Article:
RFP 10 - Partial Block Auctions for Sequencers

Researcher: TBD


Rollup auctions are not optimized for speed for MEV. In many rollups, sequencers simply do first in first out (FIFO) auctions such as in Arbitrum, which is generally suboptimal. The present initiative seeks to develop an improved auction mechanism for rollups.

Specifically, this research contributes:

  • An optimized auction mechanism where sequencers can also give pre-confirmations and boost the amount of MEV returned to the rollup

Background & Problem Statement


Core background concepts/definitions are as follows:

Pre-Confirmations (preconfs):

Pre-confirmations are a growing concept in the rollup space. Many rollups offer pre-confirmation of their blocks before they are committed, i.e. before they are sent down to a data availability (DA) layer. Some mechanisms for enabling pre-confirmation of rollup blocks are as follows:

  • Soft finality is guaranteed over rollup transactions before they are posted to a DA layer based on the consensus between node operators on a shared settlement layer or sovereign rollup. This only works for rollups where transaction settlement occurs on a separate layer from the DA layer.
  • Sequencers are required to post collateral that can be penalized by the rollup if they do not post the block to the DA after a certain timeframe.

Technical details of various pre-confirmation models can be found in the references attached at the end of this document.

Pre-confirmations act to speed up the user experience. Based rollups, for example, can offer pre-confirmations. Justin Drake of Ethereum Research states that Based preconfs offer a competitive user experience for based sequencing, with latencies on the order of 100ms.

However, pre-confirmations have a limited security model, as there is a limited ability to make guarantees to many participants simultaneously.

Maximal Extractable Value (MEV):

MEV is a type of profit that can be extracted from pending transactions through various mechanisms such as including, excluding, or reordering the transactions in blocks.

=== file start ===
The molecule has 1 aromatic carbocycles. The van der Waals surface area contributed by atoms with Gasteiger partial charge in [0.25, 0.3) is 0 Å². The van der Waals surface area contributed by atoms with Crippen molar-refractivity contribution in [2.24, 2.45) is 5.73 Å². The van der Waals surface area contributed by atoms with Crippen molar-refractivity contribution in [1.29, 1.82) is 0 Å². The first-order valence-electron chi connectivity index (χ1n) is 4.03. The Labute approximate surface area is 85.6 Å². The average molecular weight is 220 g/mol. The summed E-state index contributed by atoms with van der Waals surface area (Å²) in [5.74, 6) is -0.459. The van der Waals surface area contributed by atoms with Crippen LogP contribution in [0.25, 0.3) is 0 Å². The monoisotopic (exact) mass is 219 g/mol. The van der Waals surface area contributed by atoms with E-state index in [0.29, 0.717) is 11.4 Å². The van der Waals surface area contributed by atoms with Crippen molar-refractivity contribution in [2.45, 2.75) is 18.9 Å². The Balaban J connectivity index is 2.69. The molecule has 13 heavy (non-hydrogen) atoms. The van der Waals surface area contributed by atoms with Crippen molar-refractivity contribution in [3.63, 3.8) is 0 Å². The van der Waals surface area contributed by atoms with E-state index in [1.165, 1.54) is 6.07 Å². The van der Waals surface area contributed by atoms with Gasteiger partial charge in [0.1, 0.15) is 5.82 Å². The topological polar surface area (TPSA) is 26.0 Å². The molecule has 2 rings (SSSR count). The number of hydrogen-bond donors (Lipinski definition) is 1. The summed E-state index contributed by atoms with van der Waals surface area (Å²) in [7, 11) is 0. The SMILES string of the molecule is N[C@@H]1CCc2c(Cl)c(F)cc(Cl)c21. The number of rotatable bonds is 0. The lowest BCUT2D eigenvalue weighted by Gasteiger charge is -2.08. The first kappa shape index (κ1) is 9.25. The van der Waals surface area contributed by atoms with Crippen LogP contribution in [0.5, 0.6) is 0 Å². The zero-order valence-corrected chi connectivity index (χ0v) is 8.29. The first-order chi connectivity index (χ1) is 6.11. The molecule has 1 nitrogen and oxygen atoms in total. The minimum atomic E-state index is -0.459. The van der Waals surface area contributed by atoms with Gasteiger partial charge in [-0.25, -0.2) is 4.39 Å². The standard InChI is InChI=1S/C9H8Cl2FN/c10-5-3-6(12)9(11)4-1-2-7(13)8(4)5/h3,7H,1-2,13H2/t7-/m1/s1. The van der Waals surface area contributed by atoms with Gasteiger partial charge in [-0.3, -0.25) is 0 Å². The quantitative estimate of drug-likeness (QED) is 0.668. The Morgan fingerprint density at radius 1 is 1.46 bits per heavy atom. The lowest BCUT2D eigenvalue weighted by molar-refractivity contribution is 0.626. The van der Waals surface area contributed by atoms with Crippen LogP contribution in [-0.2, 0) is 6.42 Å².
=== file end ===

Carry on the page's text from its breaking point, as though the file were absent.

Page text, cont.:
In recent years, MEV has been explored and described in research, though with ever-changing technology, it is not fully understood. Daian et al., for example, were the first to coin the term “MEV” in their 2019 paper exploring a number of types of MEV extraction on Ethereum.

Some core types of MEV extraction are listed below:

  • Frontrunning: searchers use bots to scan mempools for profitable transactions, replicating user transactions with a higher gas price so that new transaction will be chosen over the initial user’s transaction
  • Sandwich attacks: a front-running strategy to manipulate crypto prices, accomplished by searchers placing a trade right before and after a large DEX trade to benefit from the artificial price change
  • Arbitrage: traders leverage a price difference between two exchanges (such as two DEXes or a CEX and a DEX), making a buy at the lower price and then selling at the higher price for a profit; this also aligns the prices of the exchanges and makes the market more efficient
  • Liquidation: when users do not repay their loans on a lending protocol, their collateral can often be liquidated by anyone to earn a liquidation fee

Problem Statement

The problem here is that rollup auctions are not optimized for either speed or MEV extraction.

Thus, the question that this research aims to address is as follows:

  • How can we create an optimized rollup auction mechanism where sequencers can also give pre-confirmations and boost the amount of MEV returned to the rollup?

Plan & Deliverables

Expected outputs/deliverables are as follows:

  • A model for an optimized auction mechanism where sequencers can also give pre-confirmations and boost the amount of MEV returned to the rollup; This would be similar to partial block auctions for Ethereum.

The plan for achieving this output is outlined below:

Experiment 1: Assessing Current Rollup Auction Mechanisms

We will collect data on current auctions on various rollups, specifically looking at missed opportunities for MEV extraction.

Experiment 2: Developing a Rollup Auction Model to Improve MEV Extraction & Incorporate Pre-Confirmations

Using the data from the first experiment, we will develop a model for rollup auctions where (1) MEV extraction and return to the rollup is optimized, and (2) pre-confirmations are incorporated, enabling a faster experience for users and protocols. This will likely be a partial block auction model for sequencers. This could also include introducing top of block guarantees for the sequencer.


How to Participate

If you’re a researcher who believes that you would be a good fit to contribute to any of the Composable RFPs, please reach out to Composable’s Lead Research Associate, Sydney Sweck, at sydney@composable.finance. In the email, be sure to include:

  • The RFP number(s) you’d like to contribute to
  • Your relevant background experience
  • How you think you could contribute to the research